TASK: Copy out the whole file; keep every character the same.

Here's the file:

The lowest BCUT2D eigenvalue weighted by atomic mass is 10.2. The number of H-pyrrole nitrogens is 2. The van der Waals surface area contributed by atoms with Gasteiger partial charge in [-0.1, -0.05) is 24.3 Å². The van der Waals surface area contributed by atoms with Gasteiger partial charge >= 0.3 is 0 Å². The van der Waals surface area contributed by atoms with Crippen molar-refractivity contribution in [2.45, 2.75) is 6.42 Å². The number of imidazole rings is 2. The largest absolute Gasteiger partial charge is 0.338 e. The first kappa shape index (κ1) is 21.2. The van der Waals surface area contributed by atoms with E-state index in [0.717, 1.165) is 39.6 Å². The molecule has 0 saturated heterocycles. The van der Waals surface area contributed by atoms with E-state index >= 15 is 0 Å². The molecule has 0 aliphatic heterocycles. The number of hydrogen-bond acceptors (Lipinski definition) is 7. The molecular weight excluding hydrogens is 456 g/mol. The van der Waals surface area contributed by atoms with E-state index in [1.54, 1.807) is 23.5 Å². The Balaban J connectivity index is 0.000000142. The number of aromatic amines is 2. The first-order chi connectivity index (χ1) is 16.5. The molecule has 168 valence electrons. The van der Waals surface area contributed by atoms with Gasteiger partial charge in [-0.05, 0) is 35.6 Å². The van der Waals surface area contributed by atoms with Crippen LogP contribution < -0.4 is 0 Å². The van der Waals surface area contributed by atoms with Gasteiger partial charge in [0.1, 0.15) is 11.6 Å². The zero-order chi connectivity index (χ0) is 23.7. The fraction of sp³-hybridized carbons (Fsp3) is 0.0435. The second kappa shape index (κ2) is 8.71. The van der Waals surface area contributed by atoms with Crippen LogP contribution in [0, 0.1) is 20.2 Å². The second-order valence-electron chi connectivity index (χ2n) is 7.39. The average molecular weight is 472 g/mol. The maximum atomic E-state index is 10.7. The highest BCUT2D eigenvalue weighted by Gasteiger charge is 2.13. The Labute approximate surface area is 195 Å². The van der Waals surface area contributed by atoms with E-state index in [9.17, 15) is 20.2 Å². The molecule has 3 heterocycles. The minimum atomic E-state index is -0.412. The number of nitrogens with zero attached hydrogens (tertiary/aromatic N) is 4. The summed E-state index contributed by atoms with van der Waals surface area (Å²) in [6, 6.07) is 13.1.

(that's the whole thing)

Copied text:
The lowest BCUT2D eigenvalue weighted by atomic mass is 10.2. The number of H-pyrrole nitrogens is 2. The van der Waals surface area contributed by atoms with Gasteiger partial charge in [-0.1, -0.05) is 24.3 Å². The van der Waals surface area contributed by atoms with Gasteiger partial charge >= 0.3 is 0 Å². The van der Waals surface area contributed by atoms with Crippen molar-refractivity contribution in [2.45, 2.75) is 6.42 Å². The number of imidazole rings is 2. The largest absolute Gasteiger partial charge is 0.338 e. The first kappa shape index (κ1) is 21.2. The van der Waals surface area contributed by atoms with E-state index in [0.717, 1.165) is 39.6 Å². The molecule has 0 saturated heterocycles. The van der Waals surface area contributed by atoms with E-state index >= 15 is 0 Å². The molecule has 0 aliphatic heterocycles. The number of hydrogen-bond acceptors (Lipinski definition) is 7. The molecular weight excluding hydrogens is 456 g/mol. The van der Waals surface area contributed by atoms with E-state index in [1.54, 1.807) is 23.5 Å². The Balaban J connectivity index is 0.000000142. The number of aromatic amines is 2. The first-order chi connectivity index (χ1) is 16.5. The molecule has 168 valence electrons. The van der Waals surface area contributed by atoms with Gasteiger partial charge in [-0.05, 0) is 35.6 Å². The van der Waals surface area contributed by atoms with Crippen LogP contribution < -0.4 is 0 Å². The van der Waals surface area contributed by atoms with Gasteiger partial charge in [0.1, 0.15) is 11.6 Å². The zero-order chi connectivity index (χ0) is 23.7. The fraction of sp³-hybridized carbons (Fsp3) is 0.0435. The second kappa shape index (κ2) is 8.71. The van der Waals surface area contributed by atoms with Crippen LogP contribution in [0, 0.1) is 20.2 Å². The second-order valence-electron chi connectivity index (χ2n) is 7.39. The average molecular weight is 472 g/mol. The maximum atomic E-state index is 10.7. The highest BCUT2D eigenvalue weighted by Gasteiger charge is 2.13. The Labute approximate surface area is 195 Å². The van der Waals surface area contributed by atoms with E-state index in [9.17, 15) is 20.2 Å². The molecule has 3 heterocycles. The minimum atomic E-state index is -0.412. The number of nitrogens with zero attached hydrogens (tertiary/aromatic N) is 4. The summed E-state index contributed by atoms with van der Waals surface area (Å²) in [6, 6.07) is 13.1.